Big fish are on the move as fall begins

RBC — With the official arrival of fall, big-game seasons are at hand for Colorado fishermen, as well as for more-traditional hunters.
Big fish are on the move. Brown trout, mackinaw and kokanee salmon all are feeling spawning urges. All are becoming more aggressive, providing opportunities for catching larger-than-average fish.
Brown trout, common in major rivers across the state, will readily take streamer flies and many other offerings. The lower Colorado, White, Yampa, Gunnison and Rio Grande, among others, are noted for brown trout fishing in late September and October. The South Platte River has spawning runs of brown trout from Elevenmile Reservoir into the “Dream Stream” segment up to Spinney Mountain Dam, and from Spinney Mountain Reservoir upstream as far as the Tomahawk State Wildlife Area above Hartsel.
Many smaller streams and lakes also provide good late-season fishing for browns.
Though generally not as large as the browns, brook trout also are found in many creeks and beaver ponds. What they may lack in size, brook trout make up in their spectacular spawning colors and an angler-friendly attitude.
Mackinaw, the state’s cold-water heavyweights, spend most of the summer in very deep water, where they are accessible only by specialized trolling gear. With the arrival of fall, they move into shallower water and closer to shore, where they are in reach of fishermen using standard tackle. Taylor Reservoir, Jefferson Lake, Granby Reservoir, Blue Mesa Reservoir, Twin Lakes and the Mount Elbert Forebay all have good populations of the lake trout. The Catamount reservoirs on Pikes Peak also have readily accessible mackinaw, but the area closes for the season on Sept. 30.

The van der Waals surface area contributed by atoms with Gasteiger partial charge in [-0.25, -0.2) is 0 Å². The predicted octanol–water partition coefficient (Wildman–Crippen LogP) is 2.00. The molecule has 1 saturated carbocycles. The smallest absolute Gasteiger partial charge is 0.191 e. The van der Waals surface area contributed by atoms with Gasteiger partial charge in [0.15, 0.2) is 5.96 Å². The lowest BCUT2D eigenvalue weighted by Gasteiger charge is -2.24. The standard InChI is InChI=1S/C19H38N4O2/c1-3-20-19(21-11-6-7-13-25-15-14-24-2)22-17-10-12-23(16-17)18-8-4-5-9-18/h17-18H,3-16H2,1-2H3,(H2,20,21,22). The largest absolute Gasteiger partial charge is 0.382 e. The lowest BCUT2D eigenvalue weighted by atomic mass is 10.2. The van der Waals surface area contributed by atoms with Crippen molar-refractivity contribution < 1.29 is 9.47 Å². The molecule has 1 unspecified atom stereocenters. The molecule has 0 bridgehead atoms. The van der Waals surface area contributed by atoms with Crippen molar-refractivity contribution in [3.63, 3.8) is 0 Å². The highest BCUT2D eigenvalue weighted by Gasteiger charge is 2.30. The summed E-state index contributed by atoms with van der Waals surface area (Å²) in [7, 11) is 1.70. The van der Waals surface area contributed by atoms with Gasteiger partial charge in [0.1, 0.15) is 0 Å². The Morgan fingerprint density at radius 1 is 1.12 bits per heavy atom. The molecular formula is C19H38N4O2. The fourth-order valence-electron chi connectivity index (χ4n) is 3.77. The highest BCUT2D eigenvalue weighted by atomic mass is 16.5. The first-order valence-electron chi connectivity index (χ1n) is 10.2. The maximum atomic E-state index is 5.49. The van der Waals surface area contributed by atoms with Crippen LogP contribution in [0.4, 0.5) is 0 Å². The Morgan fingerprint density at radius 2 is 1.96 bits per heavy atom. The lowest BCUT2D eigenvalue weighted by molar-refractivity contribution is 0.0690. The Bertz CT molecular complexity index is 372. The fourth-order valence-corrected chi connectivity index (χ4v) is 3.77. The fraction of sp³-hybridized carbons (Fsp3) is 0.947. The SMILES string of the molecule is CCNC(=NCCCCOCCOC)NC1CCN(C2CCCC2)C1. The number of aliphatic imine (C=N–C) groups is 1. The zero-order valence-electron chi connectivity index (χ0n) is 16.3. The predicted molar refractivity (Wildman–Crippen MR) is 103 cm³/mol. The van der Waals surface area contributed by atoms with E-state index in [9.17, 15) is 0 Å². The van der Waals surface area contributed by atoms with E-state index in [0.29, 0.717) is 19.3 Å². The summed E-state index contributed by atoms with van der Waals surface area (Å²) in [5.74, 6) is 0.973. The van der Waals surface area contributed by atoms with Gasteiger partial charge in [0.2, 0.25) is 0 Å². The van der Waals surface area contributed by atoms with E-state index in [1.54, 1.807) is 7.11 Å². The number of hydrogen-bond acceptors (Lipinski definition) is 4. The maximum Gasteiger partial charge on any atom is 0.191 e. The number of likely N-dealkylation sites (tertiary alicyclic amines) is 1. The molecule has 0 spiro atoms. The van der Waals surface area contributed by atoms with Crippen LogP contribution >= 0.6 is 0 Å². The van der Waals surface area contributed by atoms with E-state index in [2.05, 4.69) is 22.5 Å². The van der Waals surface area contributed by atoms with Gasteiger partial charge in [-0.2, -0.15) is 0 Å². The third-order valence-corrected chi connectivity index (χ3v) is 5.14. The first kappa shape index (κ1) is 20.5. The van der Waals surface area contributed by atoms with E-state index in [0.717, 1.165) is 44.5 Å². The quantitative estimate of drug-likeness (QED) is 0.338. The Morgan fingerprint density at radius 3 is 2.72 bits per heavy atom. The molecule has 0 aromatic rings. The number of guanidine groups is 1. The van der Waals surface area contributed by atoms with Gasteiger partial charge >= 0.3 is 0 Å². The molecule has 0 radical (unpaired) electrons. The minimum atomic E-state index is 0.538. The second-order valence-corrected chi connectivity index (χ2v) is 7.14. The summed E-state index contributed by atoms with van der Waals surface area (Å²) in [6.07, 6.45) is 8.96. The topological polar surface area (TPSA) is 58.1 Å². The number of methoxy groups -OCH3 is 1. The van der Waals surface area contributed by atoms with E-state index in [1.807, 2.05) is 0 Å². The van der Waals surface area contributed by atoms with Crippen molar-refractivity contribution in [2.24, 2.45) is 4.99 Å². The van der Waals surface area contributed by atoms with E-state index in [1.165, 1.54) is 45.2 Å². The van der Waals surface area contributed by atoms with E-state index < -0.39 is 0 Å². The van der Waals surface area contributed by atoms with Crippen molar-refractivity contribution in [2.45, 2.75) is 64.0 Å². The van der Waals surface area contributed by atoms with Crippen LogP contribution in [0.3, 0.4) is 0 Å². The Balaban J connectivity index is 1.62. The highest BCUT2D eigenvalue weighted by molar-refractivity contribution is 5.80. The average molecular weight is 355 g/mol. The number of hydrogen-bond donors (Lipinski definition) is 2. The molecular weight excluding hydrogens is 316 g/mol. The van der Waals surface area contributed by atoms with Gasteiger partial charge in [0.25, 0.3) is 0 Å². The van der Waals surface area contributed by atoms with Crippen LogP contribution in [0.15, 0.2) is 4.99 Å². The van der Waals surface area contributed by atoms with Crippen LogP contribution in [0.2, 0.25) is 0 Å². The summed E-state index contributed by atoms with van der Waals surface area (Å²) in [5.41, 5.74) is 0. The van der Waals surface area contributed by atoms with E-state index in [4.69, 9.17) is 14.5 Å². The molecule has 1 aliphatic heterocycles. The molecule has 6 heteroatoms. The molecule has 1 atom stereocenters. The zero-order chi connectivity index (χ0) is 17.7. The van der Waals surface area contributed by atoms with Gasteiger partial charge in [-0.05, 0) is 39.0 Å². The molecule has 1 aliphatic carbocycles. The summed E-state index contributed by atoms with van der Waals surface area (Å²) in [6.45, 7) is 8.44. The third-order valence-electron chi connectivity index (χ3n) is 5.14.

Tube jigs such as Gitzits, often tipped with a bit of sucker meat, large Rapala-type crankbaits and spoons of the Dardevle variety all are commonly used by lake-trout fishermen.
Kokanee salmon from Blue Mesa have entered the Gunnison River system, on their trek to the Roaring Judy hatchery above Almont.
Area fishing activity:
Elkhead Reservoir — Elkhead’s warm-water fish showed great potential last summer and fall, so hopes are high for good things this season. So far, large numbers of small pike are being caught, smallmouth bass and crappie activity is picking up and even some good-sized trout are being taken. Early morning and late evening seem to be the best times. The size of fish being caught has been a surprise to fishermen. Camping and other activities will be coming on line as construction is completed. The lake surprised many and provided a great opportunity last year. Local fishermen still encourage catch-and-release fishing until the fishery is fully re-established.
Lake Avery — Fishing for rainbow trout slowed with the heat of summer, but should be improving with cooler days. Power Bait and night crawlers are the most popular baits here, but various spoon-type lures and spinners also produce their share of fish.